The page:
As we mentioned in Part II, Olé has been engaged in sporadic bouts of historical revisionism in order to discredit the Maradona regime and reinforce the idea that despite having done relatively little so far, Batista is indeed the Messiah. Or at least he has none of the disgraceful habits of their ex-girlfriend, like sitting naked on the kitchen table chewing off toenails before flicking the chiselings into the cereal box, or using the family pet as a crude towel substitute ‘pon waking bathed in sweat from another scream-filled afternoon nightmare. No, Checho emits a scent akin to a field of jasmines, your mother, your first love and your favourite food all rolled in to one to-die-for dispenser; harrumphing homophobes are drawn to him like cats to a piece of salmon in the form of a dog, and only the security men prevent them from licking his forehead for the heavenly salts that crown the Olympian; when Checho goes by the very swans faint from shame at their own lack of grace.
Maradona, of course, talks crap a lot of the time and is given to rewriting history according to the demands of the present moment and the delicacies of his ever-shifting alliances. Not too long ago, for example, he declared that the World Cup winning team in Mexico ’86 “didn’t have a clue what Bilardo had wanted [them] to do”. Enjoyable a topic as it undoubtedly is, we won’t make yet another digression to discuss the bizarre squabbles of Diego and the Doc over the last quarter century, pegamequemegusta would like to address the question of just how good a job Batista did on his trip to the summit of Olympia, the Beijing one, of course.
That team, an under-23 squad plus three over-age players, featured Riquelme, Mascherano, Aguero and Messi. They also had Lavezzi, Di María, Gago, Banega, etc. If they hadn’t won the damn thing, they may as well have knocked down the Bombonera, the Cilindro and the Monumental and replaced them with polo grounds and pancho stands. That might sound churlish: after all, Batista did his job, they won all their games and took another gold medal back home along with, for once, some bragging rights over Brazil, Olympic ‘virgins’ (as the wonderful headline above gleefully points out: ‘You can’t get these in Brazil’). Yet they didn’t play that well; they struggled through most of the games looking rather aimless; goals were hard to come by for the most part; the double enganche with Messi and Román never really materialised; the team was lopsided, Di María being the only real winger out on the left; Agüero was rubbish. Not even the 3-0 win over Dunga’s Brazil in the semis was particularly convincing. Watching the games, the only thing that got pegamequemegusta particularly enthused was the defence, made up of Nico Pareja and Ezequiel Garay with Monzón at left back and Zabaleta, the only one to have gone on to any kind of success and still not in the team under Batista, on the right. It was as underwhelming as this paragraph, in short.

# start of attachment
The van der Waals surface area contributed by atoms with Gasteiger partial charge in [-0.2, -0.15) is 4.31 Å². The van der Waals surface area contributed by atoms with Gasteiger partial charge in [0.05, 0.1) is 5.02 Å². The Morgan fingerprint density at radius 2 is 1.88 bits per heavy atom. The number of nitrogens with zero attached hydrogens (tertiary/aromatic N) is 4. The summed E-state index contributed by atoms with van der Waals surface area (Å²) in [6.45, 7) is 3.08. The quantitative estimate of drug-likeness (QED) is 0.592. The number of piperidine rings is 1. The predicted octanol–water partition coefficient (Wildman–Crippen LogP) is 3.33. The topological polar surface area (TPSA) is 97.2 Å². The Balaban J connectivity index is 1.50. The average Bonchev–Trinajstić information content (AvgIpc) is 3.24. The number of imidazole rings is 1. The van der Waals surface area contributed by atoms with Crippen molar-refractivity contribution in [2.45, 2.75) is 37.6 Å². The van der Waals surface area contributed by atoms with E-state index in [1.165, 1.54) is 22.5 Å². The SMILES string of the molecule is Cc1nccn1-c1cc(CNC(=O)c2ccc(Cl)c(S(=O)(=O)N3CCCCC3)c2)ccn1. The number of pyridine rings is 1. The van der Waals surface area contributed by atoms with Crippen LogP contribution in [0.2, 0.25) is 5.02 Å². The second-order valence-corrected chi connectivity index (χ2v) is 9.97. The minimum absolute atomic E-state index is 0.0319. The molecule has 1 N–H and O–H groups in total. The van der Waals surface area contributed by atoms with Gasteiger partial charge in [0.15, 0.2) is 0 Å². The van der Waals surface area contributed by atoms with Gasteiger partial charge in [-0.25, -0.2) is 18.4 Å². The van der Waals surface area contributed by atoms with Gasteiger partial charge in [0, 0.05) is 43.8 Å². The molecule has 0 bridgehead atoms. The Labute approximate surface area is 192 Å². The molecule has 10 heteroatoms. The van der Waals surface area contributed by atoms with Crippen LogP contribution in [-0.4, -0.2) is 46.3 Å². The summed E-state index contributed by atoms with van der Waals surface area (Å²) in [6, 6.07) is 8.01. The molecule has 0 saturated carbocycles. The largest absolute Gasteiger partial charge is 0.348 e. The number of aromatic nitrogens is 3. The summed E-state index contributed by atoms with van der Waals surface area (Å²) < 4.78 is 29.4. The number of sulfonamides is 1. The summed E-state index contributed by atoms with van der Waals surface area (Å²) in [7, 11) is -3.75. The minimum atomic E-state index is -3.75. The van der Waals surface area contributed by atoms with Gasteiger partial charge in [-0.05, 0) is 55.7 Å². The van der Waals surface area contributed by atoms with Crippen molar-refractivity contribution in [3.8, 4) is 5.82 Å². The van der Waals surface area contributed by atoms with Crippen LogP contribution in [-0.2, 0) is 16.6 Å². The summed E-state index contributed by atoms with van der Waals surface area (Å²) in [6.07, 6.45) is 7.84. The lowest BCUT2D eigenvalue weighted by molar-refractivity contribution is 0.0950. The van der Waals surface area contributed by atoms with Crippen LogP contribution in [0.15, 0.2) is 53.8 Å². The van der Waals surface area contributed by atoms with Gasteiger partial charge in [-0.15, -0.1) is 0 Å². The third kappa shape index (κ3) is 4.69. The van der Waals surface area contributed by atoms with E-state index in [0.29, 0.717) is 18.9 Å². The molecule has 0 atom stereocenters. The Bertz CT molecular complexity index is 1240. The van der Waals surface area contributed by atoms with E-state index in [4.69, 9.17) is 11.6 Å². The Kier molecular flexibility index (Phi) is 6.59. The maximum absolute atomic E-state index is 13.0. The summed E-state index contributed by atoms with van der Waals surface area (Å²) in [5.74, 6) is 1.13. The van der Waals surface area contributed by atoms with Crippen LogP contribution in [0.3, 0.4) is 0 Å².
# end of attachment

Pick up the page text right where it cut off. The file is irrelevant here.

Unlike 2004, when Bielsa used the tournament as his swan song after the trauma of 2002, this time the national team manager, Coco Basile, didn’t take charge. He was involved in real football anyway, with a World Cup qualifier against Paraguay coming up that September (the Olympics were in August). In retrospect, one of the most notable aspects of the tournament was the build-up, where anti-Messi hysteria was rearing its ugly head as Barca and the AFA battled over whether the still rather injury-prone little rosarino would show up or not.
Lots have things have changed since then, however, and a mythology of sorts has grown up around those exploits. Checho has even been credited with having discovered Di María! Batista’s team is oft viewed these days as having been the best kept secret in Argieball, the hidden recipe lying ignored in the cupboard as Basile and then Maradona experimented with mud men and invariably saw it was not good. As we said above, though, this seems more wishful thinking than anything else.
Most important, though, has been the incredible progress Messi has made. Now more than ever before he is being looked to for leadership, for vision. The line that came to haunt Maradona’s tenure, unfairly in our opinion, was Messi + 10. Indeed, el Diego was wont to make these pronouncements on a regular basis with various players taking Messi’s place depending on his moods and/or the needs of the day: Mascherano + 10, even Jonás + 10. Before play got under way in South Africa the main topic/easy line of the day was Maradona/Messi, or Maradona v Messi, depending on the point of view/flagrant ignorance of the author in question. Maradona’s team had been a disaster in qualifying, Messi was the best player, his teammates knew it; his teammates were playing very, very badly, indeed, a nervous wreck they consistently looked to Messi to save them Cristiano Ronaldo-style, and when he couldn’t do it he was a failure, a Catalán, he didn’t know what the Argentine jersey meant. Now, under Batista, they claim a massive change of mentality has been instilled – it’s Messi with ten others. Semantics, bloody ‘eck.